IDR program has failed borrowers for decades, organizations contend, calling on the Education Secretary to fulfill broken promises

WASHINGTON, D.C. — Today, a group of 104 diverse advocacy organizations, including American Federation of Teachers (AFT), National Education Association (NEA), and UnidosUS, sent a letter to the Biden administration, calling on U.S. Secretary of Education Miguel Cardona to reform broken, dysfunctional income-driven repayment (IDR) programs with the creation of an IDR restoration project or waiver. While student loan cancellation under IDR has been possible since 2016, just 32 borrowers have ever successfully had their loans canceled. At the same time, over 4.4 million borrowers have been in repayment 20 years or longer, despite theoretically being able to access forgiveness via IDR.

Download a copy of the letter.

Congress passed the first of the modern IDR programs in 1992, promising borrowers that federal student loan payments would be affordable and not a life-long burden. After nearly three decades, reforms are needed to ensure IDR can deliver on this promise, and advocates are calling on the Biden administration to cut through the red tape that has long stymied the IDR program and deliver a pathway out of student debt, particularly for low-income borrowers and borrowers of color.

“Over 4 million student borrowers have been failed by the promise of the IDR program and, despite its stated purpose, borrowers have been burdened with unaffordable debt for decades. Without action from this administration, only 1-in-23,000 borrowers will continue to have a chance at cancellation, and that is unacceptable,” said Persis Yu, Policy Director and Managing Counsel at the Student Borrower Protection Center. “The Biden administration can help millions of borrowers and restore trust in this vital program by implementing an IDR waiver.”

“While income-driven repayment plans have allowed many student borrowers to make affordable payments, only a handful of borrowers have had their loans canceled through IDR,” said Julia Barnard, Student Loan Team Co-Lead and Researcher at the Center for Responsible Lending. “Decades of bad servicing, complicated paperwork and policy failures have broken borrowers’ faith in this program. We call on the Education Department under the Biden Administration to make IDR reform an urgent priority in the months ahead.”

“Problems with the IDR program that have been kicked down the road for years are now coming to a head,” said Abby Shafroth, Director of the National Consumer Law Center’s Student Loan Borrower Assistance Project. “As we reach the point that borrowers should be receiving IDR cancellation, they are instead languishing in decades-old debt. Fixes can no longer wait–the time to act is now.”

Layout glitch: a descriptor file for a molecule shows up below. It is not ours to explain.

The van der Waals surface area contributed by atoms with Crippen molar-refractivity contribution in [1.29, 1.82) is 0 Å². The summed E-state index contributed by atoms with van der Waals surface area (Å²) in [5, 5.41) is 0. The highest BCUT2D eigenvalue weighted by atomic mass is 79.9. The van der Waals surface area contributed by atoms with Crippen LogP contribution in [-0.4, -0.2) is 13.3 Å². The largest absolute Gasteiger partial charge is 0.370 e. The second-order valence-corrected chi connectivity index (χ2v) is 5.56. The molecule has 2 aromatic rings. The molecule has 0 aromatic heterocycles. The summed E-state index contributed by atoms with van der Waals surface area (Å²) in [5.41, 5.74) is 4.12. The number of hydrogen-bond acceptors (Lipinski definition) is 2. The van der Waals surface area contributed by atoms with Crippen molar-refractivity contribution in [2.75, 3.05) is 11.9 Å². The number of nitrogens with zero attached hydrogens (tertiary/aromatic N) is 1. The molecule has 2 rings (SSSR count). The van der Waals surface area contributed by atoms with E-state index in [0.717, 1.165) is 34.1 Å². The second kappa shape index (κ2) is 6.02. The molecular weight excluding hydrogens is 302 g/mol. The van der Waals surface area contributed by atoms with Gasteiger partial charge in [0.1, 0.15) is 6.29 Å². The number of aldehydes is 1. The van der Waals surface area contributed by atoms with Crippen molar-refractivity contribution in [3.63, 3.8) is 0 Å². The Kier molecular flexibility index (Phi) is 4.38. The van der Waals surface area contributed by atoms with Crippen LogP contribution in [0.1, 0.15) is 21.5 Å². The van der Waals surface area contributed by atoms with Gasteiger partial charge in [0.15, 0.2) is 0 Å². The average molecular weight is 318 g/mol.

The letter follows the recommendations made by the Student Borrower Protection Center, National Consumer Law Center, and Center for Responsible Lending in a previously released whitepaper. Specifically, it recommends that an IDR waiver should:

  1. On a retroactive basis, count all months since the borrower entered repayment following their grace period as qualifying months towards loan forgiveness, regardless of which repayment plan the borrower was in, whether they were in forbearance, and whether they were in default.
  2. Provide relief automatically. All of the data that the Department of Education needs in order to implement the IDR waiver is readily available through the National Student Loan Data System (NSLDS). Borrowers should not need to affirmatively apply for this relief.
  3. Ensure that all federal loan borrowers, regardless of loan program, have access to the IDR waiver. While Federal Family Education Loans (FFEL) and Perkins loans borrowers could be eligible for IDR, so many borrowers were not properly advised and so have failed to benefit. The IDR waiver must apply to these borrowers who have been left behind.

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Press Contact: Vincenza Previte


The Center for Responsible Lending (CRL) is a nonprofit, non-partisan research and policy organization dedicated to protecting homeownership and family wealth by working to eliminate abusive financial practices.

The Student Borrower Protection Center (SBPC) is a nonprofit organization focused on alleviating the burden of student debt for millions of Americans. The SBPC engages in advocacy, policymaking, and litigation strategy to rein in industry abuses, protect borrowers’ rights, and advance economic opportunity for the next generation of students.

Since 1969, the nonprofit National Consumer Law Center® (NCLC®) has used its expertise in consumer law and energy policy to work for consumer justice and economic security for low-income and other disadvantaged people in the United States. The NCLC’s Student Loan Borrower Assistance Project provides information about student loan rights and responsibilities for borrowers and advocates. We also seek to increase public understanding of student lending issues and to identify policy solutions to promote access to education, lessen student debt burdens, and make loan repayment more manageable.

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